Usually, central banks make slight, incremental changes in interest rates. That’s why they often announce interest rate adjustments of between 0.25% to 1% at a time. If they make big changes, it can lead to chaos in the financial markets and cause significant losses to the economy.

How interest rates affect financial markets

Interest rates decisions usually affect movements in the financial markets, from the forex market to the stock market to the commodities market.

Interest rates act as indicators of a country’s economic strength or weakness. A country with high interest rates will often attract more investors than a country with low interest rates.

The logic here is the same as that of any other type of investment. For example, if you want to choose between depositing your money in a savings account providing a 1% interest rate and another providing 0.50%, which one would you choose?

Obviously, you’ll go for the one offering a higher interest rate of 1%. The financial markets also work the same way—investors always look for the highest rates of returns.

If a country provides a high rate of returns via high interest rates and productive local financial markets, it will be more attractive to foreign investors. As foreign investors inject more of their investments in the country’s economy, it results in increased demand for its currency, which leads to the appreciation of the currency’s value.

On the other hand, a country with lower interest rates will be less attractive to investors and thus will have a weaker currency than a country with higher interest rates.

Therefore, when trading forex, you can compare one country’s interest rate to another country’s interest rate and use the information to determine if its currency is likely to appreciate or depreciate.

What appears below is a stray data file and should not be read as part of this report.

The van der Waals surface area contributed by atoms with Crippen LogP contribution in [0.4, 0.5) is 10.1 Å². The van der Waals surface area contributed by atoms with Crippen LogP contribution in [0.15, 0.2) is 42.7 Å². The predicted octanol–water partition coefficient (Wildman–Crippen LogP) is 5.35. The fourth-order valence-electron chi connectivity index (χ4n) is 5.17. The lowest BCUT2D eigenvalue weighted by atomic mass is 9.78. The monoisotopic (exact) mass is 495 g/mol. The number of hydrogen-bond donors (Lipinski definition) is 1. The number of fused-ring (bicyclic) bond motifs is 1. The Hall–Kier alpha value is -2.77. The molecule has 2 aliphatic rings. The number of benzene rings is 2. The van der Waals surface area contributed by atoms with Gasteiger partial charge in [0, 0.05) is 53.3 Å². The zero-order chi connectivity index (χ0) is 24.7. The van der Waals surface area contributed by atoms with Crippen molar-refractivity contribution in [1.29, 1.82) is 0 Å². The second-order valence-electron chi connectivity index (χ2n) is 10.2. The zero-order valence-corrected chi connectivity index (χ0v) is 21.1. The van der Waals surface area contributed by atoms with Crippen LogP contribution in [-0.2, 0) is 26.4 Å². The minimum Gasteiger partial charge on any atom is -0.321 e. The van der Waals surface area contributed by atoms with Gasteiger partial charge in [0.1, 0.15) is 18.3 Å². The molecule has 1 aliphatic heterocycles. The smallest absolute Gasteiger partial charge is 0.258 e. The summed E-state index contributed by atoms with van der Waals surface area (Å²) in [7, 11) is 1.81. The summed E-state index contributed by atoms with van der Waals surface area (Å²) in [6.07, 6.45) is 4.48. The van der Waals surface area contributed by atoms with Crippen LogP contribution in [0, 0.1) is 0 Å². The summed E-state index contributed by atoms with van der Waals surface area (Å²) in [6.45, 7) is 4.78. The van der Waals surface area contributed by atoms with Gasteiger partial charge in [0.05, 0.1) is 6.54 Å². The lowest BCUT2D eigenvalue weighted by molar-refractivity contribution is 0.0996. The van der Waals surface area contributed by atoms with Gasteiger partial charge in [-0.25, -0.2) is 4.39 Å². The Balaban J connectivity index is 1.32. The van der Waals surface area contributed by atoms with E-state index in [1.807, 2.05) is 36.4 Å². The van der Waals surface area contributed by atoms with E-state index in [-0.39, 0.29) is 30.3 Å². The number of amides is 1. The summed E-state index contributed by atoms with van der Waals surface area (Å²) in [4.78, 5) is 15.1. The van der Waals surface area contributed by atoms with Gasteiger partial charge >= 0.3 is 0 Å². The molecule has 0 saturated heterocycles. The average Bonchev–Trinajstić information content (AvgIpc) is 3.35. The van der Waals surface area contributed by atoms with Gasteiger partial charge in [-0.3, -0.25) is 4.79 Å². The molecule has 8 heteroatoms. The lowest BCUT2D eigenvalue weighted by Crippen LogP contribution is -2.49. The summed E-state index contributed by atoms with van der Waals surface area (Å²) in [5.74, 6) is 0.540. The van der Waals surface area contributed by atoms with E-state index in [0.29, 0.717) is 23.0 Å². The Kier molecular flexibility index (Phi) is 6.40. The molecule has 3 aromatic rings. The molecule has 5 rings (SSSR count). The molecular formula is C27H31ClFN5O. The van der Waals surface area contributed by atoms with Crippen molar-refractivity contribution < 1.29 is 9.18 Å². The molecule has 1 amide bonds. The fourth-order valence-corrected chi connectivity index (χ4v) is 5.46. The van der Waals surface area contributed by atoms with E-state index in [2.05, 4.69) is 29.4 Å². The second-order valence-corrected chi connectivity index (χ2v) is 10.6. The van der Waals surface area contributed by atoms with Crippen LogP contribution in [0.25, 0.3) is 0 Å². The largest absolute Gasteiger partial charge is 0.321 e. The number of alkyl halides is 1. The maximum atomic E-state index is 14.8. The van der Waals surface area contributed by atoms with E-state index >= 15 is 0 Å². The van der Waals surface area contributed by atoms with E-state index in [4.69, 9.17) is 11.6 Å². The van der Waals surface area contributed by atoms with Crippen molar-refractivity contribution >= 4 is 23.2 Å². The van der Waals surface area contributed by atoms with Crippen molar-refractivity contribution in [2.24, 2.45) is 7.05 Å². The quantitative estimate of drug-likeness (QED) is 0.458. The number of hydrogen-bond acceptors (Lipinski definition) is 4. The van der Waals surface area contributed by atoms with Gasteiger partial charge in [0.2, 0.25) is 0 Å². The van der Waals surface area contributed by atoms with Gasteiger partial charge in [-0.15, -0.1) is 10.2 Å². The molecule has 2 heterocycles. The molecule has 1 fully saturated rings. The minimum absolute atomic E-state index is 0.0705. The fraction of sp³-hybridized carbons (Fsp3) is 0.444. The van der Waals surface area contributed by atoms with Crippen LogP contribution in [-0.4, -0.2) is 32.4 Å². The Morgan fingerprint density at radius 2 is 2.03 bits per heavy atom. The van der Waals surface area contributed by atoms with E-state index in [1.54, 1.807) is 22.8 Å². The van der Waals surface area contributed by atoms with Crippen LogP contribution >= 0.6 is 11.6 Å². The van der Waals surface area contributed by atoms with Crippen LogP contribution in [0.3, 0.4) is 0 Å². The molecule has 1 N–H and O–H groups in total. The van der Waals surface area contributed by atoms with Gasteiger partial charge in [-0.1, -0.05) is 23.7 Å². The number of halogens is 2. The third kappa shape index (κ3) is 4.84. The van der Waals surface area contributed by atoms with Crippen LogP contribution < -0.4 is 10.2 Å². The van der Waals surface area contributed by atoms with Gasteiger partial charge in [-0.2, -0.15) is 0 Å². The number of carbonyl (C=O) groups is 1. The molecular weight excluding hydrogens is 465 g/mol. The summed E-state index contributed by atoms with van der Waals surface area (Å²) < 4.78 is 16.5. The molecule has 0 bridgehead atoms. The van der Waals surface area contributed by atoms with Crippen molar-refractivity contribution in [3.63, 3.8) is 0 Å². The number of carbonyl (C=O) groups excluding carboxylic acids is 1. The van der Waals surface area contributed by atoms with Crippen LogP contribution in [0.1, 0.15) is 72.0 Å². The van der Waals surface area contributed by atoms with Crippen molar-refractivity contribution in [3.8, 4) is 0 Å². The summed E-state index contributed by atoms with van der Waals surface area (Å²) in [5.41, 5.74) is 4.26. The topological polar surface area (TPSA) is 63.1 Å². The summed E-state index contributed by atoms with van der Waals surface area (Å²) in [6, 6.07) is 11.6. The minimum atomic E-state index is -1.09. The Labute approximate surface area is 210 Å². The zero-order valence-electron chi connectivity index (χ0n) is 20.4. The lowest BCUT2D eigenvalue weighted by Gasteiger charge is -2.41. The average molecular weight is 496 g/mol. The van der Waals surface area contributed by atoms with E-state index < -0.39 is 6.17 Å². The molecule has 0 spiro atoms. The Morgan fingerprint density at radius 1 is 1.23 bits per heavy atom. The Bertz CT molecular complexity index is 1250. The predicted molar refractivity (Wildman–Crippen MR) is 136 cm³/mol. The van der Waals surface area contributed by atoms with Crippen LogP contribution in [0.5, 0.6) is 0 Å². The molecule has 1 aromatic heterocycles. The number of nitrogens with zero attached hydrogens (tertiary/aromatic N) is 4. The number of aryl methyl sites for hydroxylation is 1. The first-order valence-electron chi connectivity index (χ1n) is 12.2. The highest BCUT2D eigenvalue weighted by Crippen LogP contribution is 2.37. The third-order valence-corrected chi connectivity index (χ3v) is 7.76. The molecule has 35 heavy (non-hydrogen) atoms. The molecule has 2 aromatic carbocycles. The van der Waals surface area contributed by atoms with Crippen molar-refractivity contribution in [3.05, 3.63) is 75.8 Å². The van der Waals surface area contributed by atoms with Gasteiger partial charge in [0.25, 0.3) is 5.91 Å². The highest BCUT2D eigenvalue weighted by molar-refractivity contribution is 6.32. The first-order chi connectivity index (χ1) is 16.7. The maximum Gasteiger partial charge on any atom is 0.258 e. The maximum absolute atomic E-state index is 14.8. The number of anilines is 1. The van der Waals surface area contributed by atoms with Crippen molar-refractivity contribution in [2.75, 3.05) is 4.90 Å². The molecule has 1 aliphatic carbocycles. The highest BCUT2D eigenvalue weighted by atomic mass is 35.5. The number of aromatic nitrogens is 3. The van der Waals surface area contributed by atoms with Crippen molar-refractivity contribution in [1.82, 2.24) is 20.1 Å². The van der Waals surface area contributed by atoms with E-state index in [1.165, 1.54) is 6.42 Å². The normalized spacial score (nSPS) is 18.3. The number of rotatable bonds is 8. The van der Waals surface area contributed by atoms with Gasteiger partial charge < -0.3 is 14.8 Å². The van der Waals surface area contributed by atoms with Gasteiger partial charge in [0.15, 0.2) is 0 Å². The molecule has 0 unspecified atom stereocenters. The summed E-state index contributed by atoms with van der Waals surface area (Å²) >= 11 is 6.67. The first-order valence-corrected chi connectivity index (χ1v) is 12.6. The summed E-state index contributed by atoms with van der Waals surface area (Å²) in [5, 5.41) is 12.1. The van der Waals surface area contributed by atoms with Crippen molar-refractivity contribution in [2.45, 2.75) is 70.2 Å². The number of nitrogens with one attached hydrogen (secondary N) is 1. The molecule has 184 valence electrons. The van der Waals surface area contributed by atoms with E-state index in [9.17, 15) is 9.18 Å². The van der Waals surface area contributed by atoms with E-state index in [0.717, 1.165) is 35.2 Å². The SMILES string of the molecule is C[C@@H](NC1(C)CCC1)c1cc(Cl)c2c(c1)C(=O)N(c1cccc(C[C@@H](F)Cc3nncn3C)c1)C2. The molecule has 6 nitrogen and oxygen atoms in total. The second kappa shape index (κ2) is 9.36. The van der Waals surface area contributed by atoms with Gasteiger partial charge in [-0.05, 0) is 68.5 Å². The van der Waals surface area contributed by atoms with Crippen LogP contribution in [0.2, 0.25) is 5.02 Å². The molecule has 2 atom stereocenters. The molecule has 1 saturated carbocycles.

This technique of comparing two countries’ interest rates is called finding the “interest rate differential.” For example, you can purchase a currency having a higher interest rate while selling a currency having a lower interest rate.

Interest rates announcements

Interest rate announcements are one of the most-watched fundamental events in the financial markets. Whenever a central bank makes an interest rate decision, the markets often experience substantial price swings, which offer lucrative trading opportunities.

Before an interest rate decision is made, analysts usually give their predictions on the expected rate. The predictions are based on analysis of the current economic situation of a country as well as its future performance outlook.

For example, if interest rates have been declining for an extended period, it’s likely that the central bank will increase them at some point. A wide gap between the consensus estimate and the actual announced rate often leads to very large movements in the markets.

When making interest rates announcements, central banks are often seen as either hawkish or dovish. A “hawkish” description is derived from the aggressive nature of the bird of prey while a “dovish” description is taken from the docile character of the bird symbolizing peace.

If a central bank is hawkish, it will tend to embrace policy measures that support hiking of interest rates, even if economic development will be affected.

On the other hand, a dovish central bank will institute measures to lower interest rates with the intention of stimulating economic growth.

Traders often try to gauge whether a central bank is hawkish or dovish during the interest rates announcements to assist them in predicting the ensuing market movements.

Examples of interest rates decisions

Example 1

In July 2008, the New Zealand’s interest rate was at 8.25%, which was one of the highest at that time. Consequently, because of the higher rates of returns, the New Zealand dollar was very attractive to investors.

However, in July 2008, the RBNZ decided to reduce the interest rate to 8.0%–contrary to expectations.

Whereas the 0.25% rate cut looks small, traders interpreted it as a dovish move and started selling the New Zealand dollar.

As a result, the currency lost value significantly over the next few days and weeks.

Here is an NZD/USD chart illustrating what happened.

Here is an NZD/USD chart illustrating what happened

Example 2

In early 2009, during the global financial crisis, the Fed kept the country’s interest rates at all-time low levels whereas the RBA started to institute measures to hike its rates.

Because the Australian government was carrying out an economic expansion program, it led to an increase in the number of foreign investors coming into the country. Consequently, as the demand for Australian dollars escalated, the currency gained value significantly.

Here is a chart of AUD/USD illustrating what happened.

Here is a chart of AUD/USD illustrating what happened

If you used the interest rate differential between the two countries and placed a buy order on the AUD/USD, you could have gained significant profits in the subsequent months. In fact, between 2009 and 2011, AUD/USD rose by about 30%.

Example 3